NEW YORK — The New York City Marathon has been canceled because of the coronavirus. The race was scheduled for Nov. 1 and was supposed to be the 50th running.
Improbably, it's the second time in the last decade that the world's biggest marathon has been canceled; the race wasn't held after Hurricane Sandy in 2012.
"While the marathon is an iconic and beloved event in our city, I applaud New York Road Runners for putting the health and safety of both spectators and runners first," Mayor Bill de Blasio said. "We look forward to hosting the 50th running of the marathon in November of 2021."
The Road Runners had previously canceled races through August. There are still several NYRR events on the calendar between Aug. 15 and the November marathon, but Wednesday's announcement included the news that there was a "likelihood of additional cancellations." The most prominent of the remaining events is the 5th Avenue Mile in September. The NYC (March 15) and Brooklyn (April) half marathons were previously canceled.
"Canceling this year's TCS New York City Marathon is incredibly disappointing for everyone involved," NYRR president Michael Capiraso said. "But it was clearly the course we needed to follow from a health and safety perspective."
NYRR said in a statement that runners who qualified or won a lottery selection could have their registration fees (between $250 and $350) refunded, or receive a free entry between now and 2023. Runners who qualified through a charity will have other options, to be made available beginning July 1.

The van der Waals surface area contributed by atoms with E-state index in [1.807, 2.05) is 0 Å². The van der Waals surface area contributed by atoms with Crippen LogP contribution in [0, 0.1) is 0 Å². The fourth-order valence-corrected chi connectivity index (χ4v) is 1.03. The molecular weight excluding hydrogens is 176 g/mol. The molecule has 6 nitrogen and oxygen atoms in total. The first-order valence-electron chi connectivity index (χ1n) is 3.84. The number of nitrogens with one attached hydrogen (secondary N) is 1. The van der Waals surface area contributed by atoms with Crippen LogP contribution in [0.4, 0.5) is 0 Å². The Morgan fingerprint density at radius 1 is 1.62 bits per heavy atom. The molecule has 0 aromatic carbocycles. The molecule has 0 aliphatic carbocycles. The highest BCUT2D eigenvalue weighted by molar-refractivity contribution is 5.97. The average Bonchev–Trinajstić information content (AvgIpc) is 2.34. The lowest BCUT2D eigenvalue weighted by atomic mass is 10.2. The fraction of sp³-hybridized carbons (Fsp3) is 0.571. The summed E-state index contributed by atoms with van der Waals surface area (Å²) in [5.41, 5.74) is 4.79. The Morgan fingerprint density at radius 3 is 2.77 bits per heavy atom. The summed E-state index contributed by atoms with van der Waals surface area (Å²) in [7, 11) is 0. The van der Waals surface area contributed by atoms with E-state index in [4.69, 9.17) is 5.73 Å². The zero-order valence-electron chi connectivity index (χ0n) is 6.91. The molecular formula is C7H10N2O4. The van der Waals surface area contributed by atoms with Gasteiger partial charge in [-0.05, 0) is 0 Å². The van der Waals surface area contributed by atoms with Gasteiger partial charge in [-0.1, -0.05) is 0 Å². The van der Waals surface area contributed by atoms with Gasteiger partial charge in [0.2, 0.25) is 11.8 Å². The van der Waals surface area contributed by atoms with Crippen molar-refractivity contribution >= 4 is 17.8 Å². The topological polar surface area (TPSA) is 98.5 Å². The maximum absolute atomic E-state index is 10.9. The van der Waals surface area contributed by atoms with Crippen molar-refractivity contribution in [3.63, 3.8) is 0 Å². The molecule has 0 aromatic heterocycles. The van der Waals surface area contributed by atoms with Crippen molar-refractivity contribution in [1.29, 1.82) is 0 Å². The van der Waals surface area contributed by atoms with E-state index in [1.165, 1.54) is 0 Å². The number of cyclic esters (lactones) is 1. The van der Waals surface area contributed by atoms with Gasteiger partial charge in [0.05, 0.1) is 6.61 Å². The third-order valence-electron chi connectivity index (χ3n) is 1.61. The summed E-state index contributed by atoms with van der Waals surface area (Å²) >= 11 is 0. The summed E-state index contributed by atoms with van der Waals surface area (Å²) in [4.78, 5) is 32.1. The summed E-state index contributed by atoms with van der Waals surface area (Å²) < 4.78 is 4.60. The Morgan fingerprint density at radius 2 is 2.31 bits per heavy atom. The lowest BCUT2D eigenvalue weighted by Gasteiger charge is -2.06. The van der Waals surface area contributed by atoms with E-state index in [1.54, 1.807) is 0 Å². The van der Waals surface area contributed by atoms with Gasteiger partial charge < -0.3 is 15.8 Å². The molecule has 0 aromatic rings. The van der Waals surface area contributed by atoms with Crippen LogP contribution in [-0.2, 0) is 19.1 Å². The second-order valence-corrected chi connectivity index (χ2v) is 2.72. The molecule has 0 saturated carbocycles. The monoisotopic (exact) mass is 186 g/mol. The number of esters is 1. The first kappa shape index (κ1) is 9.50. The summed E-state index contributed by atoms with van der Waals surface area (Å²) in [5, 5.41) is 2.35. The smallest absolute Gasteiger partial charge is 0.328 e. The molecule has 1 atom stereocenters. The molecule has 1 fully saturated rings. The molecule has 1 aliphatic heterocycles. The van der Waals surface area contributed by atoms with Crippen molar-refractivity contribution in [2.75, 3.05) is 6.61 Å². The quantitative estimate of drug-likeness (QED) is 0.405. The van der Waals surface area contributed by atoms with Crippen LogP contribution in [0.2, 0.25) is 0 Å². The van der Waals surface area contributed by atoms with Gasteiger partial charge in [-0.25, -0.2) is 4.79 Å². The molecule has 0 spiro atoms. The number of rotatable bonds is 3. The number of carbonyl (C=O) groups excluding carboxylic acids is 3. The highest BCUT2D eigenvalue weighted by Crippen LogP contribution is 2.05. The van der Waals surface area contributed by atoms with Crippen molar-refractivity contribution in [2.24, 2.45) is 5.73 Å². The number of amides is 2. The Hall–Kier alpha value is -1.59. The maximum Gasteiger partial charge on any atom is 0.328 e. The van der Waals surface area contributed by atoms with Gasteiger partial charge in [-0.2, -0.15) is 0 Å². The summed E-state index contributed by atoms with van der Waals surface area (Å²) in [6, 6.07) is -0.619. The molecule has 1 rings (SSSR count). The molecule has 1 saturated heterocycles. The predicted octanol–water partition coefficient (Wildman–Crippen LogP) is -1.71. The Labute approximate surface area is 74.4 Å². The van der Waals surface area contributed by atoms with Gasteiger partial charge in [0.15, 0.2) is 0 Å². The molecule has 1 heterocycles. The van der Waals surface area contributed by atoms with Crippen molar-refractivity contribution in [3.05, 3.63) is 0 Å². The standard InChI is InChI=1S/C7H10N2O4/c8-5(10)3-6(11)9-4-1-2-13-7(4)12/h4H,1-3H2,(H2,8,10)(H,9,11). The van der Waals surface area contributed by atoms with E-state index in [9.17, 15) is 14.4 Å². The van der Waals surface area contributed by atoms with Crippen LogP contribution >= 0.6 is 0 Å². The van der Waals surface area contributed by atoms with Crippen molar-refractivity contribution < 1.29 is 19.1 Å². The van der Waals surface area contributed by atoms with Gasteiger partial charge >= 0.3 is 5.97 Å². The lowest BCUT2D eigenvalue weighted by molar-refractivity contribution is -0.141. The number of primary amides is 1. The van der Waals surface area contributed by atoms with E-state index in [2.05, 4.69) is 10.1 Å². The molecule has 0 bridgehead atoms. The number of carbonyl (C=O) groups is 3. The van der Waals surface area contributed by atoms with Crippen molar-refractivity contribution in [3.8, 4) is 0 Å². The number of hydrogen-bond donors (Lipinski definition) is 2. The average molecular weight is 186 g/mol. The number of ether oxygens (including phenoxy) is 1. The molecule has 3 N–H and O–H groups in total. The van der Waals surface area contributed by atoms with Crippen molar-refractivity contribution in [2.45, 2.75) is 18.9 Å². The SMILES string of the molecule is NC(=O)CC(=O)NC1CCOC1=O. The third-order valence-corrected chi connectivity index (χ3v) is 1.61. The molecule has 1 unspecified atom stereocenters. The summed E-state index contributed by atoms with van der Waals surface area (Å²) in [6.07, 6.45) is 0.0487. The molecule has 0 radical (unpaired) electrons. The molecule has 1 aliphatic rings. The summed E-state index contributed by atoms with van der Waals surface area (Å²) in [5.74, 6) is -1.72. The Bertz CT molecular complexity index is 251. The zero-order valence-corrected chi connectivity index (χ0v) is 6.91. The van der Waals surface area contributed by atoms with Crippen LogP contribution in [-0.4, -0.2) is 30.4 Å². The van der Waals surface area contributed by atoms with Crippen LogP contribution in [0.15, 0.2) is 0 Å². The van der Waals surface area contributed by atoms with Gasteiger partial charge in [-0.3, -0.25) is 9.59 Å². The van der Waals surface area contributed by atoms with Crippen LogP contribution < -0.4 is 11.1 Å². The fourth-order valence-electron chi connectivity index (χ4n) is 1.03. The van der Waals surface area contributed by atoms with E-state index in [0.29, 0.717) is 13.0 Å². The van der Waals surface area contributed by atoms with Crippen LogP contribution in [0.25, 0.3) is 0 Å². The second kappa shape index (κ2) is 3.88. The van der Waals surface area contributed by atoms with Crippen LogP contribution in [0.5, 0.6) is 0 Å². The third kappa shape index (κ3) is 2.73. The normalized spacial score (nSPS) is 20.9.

Each year, approximately 50,000 runners finish the world's largest marathon, which makes its way through all five boroughs. An event of that size is at obvious odds with the realities of life during a pandemic.
Over 22,000 people in New York City have died from the coronavirus, although cases have dipped sharply in June. After recording hundreds of deaths and thousands of new cases per day in the spring, 331 cases and 21 deaths were recorded on June 22, the most recent day statistics were available. But cases are rising in the rest of the United States, with the country recording over 36,000 new coronavirus cases on Sunday.
The city has entered "Phase 2? as hospitalizations and deaths have dropped, with bars and restaurants opening for sidewalk and backyard dining. But those places are still supposed to be enforcing social distancing regulations. There is no way for 50,000 people to maintain six feet of distance for each other while corralled in the start at the Verrazzano-Narrows Bridge. (At the 50,000 runner mark, if socially distanced in the most efficient form possible, the field could stretch seven miles and perhaps more.)
Some marathons, like Tokyo, have canceled the mass fields and held elite-only events. New York organizers told the New York Times that they opted against that to avoid large crowds of spectators.
The Boston Marathon had been postponed to September and then was canceled late last month. Like the halting return of all American sports, the marathons' cancellations is a reflection of the country's struggles to contain the coronavirus. In Germany, the Hamburg Marathon — originally scheduled for April — announced it planned to host 10,000 runners in September.
Minutes after the NYRR's announcement, the Berlin Marathon was canceled. Between New York, Boston, Berlin, and the Olympics, four of the seven major marathons scheduled for 2020 will not be held.
While the London and Chicago marathons have not yet been canceled, both races have admitted that cancellation is a possibility. London was previously postponed from April to October.